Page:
PwC, KPMG to audit Revenue Generating Agencies


020713F.Adams-OshiomholeThe committee set up by the National Economic Council (NEC) to investigate the discrepancies between the revenue generated from crude sales and the monies remitted to the Federation Account under the Goodluck Jonathan administration has ordered a forensic audit of all government revenue generating agencies.

Briefing journalists on Thursday at the Presidential Villa, the Governor of Edo State, Adams Oshiomhole, who spoke on behalf of the committee, said KPMG and PricewaterhouseCoopers LLP (PwC) had been appointed to undertake the audit.

He said that the committee could not rely on the forensic audit report submitted by PwC on NNPC late last year because it was limited in scope, and decided to extend the audit to all revenue generating agencies of the federal government.

Oshiomhole said PwC’s report solely covered the allegation made by the former Governor of the Central Bank of Nigeria (CBN), Sanusi Lamido Sanusi that the revenue from crude oil sales between January 2012 and July 2013 (over a 17-month period) was  not remitted to the Federation Account.

Oshiomhole disclosed that PwC admitted to the committee that it could not do a thorough job because two critical agencies for the probe – CBN and NNPC’s exploration and production subsidiary, Nigerian Petroleum Development Company (NPDC) – did not make submissions during its audit, a fact highlighted in the PwC report when it was made public early this year.

Before taking the decision to appoint the audit firms, Oshiomhole said the committee received briefings from the Office of the Accountant General of the Federation and other agencies.

“We have decided to appoint two audit firms – KPMG and PwC – to carry out a forensic audit of all these agencies. The federal government will decide what to do with the findings.

“Some of us are not accountants and two of my colleagues who are accountants were unable to understand the way these agencies operated their accounts.

“We don’t know how long it will take, but they must do it within a time frame and must be very thorough and exercise best professional judgment.

“PwC said some organisations did not cooperate with it and so could not do a thorough audit. That was due to the political environment prevailing then.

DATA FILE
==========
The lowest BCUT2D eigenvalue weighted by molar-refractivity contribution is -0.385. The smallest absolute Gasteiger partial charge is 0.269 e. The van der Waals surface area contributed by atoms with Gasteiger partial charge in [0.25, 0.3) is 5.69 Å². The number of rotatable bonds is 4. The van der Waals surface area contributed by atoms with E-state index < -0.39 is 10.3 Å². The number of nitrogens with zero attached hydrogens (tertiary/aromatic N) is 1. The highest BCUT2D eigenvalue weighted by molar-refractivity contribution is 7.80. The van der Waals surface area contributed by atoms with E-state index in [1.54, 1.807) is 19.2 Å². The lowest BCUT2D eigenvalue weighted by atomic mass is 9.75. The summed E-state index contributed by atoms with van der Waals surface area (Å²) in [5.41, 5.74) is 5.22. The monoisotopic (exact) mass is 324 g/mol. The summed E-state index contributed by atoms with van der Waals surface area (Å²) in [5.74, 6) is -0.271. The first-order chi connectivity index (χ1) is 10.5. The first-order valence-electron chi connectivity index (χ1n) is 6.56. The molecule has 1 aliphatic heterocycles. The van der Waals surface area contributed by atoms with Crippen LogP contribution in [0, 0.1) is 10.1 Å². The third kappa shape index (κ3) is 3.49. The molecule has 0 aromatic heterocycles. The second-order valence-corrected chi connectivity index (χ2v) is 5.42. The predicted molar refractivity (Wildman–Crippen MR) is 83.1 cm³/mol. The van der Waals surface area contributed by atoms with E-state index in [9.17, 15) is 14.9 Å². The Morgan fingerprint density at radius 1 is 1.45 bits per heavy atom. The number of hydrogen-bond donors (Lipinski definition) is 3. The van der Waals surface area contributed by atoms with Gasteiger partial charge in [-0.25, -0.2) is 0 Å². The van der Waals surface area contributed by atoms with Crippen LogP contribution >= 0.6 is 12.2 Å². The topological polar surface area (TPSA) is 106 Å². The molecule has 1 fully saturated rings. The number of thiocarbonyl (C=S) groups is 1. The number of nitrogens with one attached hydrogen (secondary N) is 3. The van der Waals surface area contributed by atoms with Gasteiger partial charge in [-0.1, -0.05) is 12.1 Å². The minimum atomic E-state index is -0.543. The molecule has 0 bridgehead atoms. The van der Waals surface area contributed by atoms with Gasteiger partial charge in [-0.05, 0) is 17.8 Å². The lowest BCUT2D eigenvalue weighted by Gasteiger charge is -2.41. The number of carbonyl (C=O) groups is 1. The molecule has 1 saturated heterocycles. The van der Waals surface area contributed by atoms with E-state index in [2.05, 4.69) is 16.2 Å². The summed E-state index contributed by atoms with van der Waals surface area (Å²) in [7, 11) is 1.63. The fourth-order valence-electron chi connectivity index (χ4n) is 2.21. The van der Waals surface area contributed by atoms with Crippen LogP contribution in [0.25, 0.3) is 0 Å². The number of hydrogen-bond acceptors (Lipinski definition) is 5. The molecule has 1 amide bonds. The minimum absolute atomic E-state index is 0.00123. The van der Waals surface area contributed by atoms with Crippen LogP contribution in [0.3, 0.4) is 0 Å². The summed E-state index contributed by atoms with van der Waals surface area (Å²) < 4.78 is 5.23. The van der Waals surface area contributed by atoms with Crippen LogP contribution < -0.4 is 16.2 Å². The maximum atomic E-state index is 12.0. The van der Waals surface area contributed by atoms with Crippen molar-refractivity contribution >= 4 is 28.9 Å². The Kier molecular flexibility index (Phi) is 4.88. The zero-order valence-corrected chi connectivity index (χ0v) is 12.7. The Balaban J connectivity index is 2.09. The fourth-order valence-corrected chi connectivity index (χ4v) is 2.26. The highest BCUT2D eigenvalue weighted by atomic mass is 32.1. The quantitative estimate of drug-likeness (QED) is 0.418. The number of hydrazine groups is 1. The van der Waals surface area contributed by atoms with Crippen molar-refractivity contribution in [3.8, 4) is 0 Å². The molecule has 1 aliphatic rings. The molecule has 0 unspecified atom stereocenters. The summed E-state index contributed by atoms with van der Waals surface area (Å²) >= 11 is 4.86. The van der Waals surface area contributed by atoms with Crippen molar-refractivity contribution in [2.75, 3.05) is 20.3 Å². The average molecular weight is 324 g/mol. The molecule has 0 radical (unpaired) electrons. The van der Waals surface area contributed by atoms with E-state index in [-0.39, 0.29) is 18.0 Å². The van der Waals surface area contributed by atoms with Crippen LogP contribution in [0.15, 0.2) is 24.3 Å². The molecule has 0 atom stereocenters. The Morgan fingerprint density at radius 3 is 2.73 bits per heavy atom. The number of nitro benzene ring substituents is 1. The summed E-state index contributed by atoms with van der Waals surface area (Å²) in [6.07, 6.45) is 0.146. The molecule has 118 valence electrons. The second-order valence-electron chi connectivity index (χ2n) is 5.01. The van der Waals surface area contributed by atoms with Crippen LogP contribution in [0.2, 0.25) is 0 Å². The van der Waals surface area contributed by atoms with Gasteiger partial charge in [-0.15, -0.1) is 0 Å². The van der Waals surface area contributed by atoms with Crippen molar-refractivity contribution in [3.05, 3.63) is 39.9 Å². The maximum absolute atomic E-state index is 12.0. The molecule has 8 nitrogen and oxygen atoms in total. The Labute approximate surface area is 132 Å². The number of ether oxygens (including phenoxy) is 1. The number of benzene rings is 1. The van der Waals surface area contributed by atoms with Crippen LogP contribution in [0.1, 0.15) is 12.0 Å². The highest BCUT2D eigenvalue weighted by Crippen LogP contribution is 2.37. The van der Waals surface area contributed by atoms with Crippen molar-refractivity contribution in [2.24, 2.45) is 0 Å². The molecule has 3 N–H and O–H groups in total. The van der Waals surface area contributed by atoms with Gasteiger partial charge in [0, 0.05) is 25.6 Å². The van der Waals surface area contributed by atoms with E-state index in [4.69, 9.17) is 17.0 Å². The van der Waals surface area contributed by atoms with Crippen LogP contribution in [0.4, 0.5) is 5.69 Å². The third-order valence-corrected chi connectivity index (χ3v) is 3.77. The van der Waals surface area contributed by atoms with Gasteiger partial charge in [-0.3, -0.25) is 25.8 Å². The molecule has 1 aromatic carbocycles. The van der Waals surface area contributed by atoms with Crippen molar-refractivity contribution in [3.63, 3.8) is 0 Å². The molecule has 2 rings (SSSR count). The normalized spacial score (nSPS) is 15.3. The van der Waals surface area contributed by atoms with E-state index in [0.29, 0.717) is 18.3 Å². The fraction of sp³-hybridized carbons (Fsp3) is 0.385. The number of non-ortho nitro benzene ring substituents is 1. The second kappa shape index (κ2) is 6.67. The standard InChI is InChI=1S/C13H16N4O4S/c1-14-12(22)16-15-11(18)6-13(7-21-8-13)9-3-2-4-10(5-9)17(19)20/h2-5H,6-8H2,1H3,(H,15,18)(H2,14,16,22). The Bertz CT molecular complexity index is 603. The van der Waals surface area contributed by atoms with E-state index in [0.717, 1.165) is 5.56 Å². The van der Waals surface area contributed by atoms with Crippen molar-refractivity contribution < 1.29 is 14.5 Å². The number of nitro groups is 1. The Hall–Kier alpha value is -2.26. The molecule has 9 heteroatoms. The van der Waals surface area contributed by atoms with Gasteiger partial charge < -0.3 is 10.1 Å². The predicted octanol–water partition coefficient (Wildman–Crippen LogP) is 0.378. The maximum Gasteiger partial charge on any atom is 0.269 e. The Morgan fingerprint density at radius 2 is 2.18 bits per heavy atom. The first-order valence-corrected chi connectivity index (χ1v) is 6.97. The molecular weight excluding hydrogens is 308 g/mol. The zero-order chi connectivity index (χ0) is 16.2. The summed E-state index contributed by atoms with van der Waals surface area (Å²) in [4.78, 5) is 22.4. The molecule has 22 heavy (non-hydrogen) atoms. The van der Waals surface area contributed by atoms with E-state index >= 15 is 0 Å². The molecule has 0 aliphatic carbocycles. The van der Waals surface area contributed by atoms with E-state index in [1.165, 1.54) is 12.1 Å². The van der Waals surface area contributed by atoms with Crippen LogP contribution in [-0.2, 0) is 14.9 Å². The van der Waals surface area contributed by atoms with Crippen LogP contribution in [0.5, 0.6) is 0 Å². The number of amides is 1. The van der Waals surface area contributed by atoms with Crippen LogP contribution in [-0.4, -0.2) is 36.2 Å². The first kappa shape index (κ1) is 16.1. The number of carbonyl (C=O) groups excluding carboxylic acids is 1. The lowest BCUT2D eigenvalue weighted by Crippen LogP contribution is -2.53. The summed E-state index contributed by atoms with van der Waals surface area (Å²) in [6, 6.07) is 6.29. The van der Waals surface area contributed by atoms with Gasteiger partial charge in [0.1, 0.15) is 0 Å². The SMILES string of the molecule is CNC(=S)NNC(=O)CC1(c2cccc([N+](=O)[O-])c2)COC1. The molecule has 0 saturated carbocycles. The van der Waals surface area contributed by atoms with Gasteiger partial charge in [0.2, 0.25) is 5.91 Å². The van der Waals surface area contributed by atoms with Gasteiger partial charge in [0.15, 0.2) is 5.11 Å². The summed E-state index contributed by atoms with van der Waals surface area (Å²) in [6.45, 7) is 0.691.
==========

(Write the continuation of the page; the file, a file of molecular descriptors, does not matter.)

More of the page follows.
“But now the present administration is conducive. Buhari is willing to provide the enabling environment.

“KPMG said it refused to participate because the environment was not conducive,” he said.

Oshiomhole explained that all the affected agencies were expected to pay all revenues generated by them into the Federation Account in line with the constitution but that many of them have not been compliant.

Asked if the committee has the powers to appoint audit firms, he said: “NEC is created by the constitution. NEC set us up. Whatever we do, is derived from the express mandate of the council.”

Some of the affected agencies are the Securities and Exchange Commission (SEC), Department of Petroleum Resources (DPR), Nigeria Maritime Administration and Safety Agency (NIMASA), Nigerian Customs Service (NCS), Federal Inland Revenue Service (FIRS) and Nigerian Ports Authority (NPA), among many others.

Oshiomhole, who appeared to be calm and temperate while briefing journalists, said the probe was not a witch-hunt but was being undertaken to ensure that a solid foundation is laid for the growth of the country.

He said all over the world, countries are run on taxes and that Nigeria was just fortunate to have oil, adding that the federal government must also ensure that taxes are collected properly just like it is done in other jurisdictions.

He said: ”It is more about tomorrow, not about yesterday. Nigeria cannot continue to be run like before. We want to lay the foundation for the country to be built on.

“We will do what all civilised countries do, that is, government agencies are run in a constitutional manner. The president’s intention is very clear.

“This is how to give the ownership of the country to the people. When Nigeria is properly run by taxpayers’ money, the country will be more accountable to its people.”

NEC, chaired by Vice-President Yemi Osinbajo, had at its 58th meeting, set up a four-member committee to scrutinise the accounts of NNPC and the Excess Crude Account (ECA) managed by the last administration.

The probe was meant to unravel the N3.8 trillion not remitted to the Federation Account by NNPC between 2012 and May 2015, as well as $2.1bn said to have been withdrawn from the ECA without NEC’s approval.

Zamfara State Governor Abdulazeez Yari, Oshiomhole, Kaduna State Governor Nasir el-Rufai, and Akwa Ibom Governor Udom Emmanuel were initially appointed members of the committee.

However, at its last meeting, Lagos State Governor Akinwunmi Ambode was coopted into the committee. -Thisday


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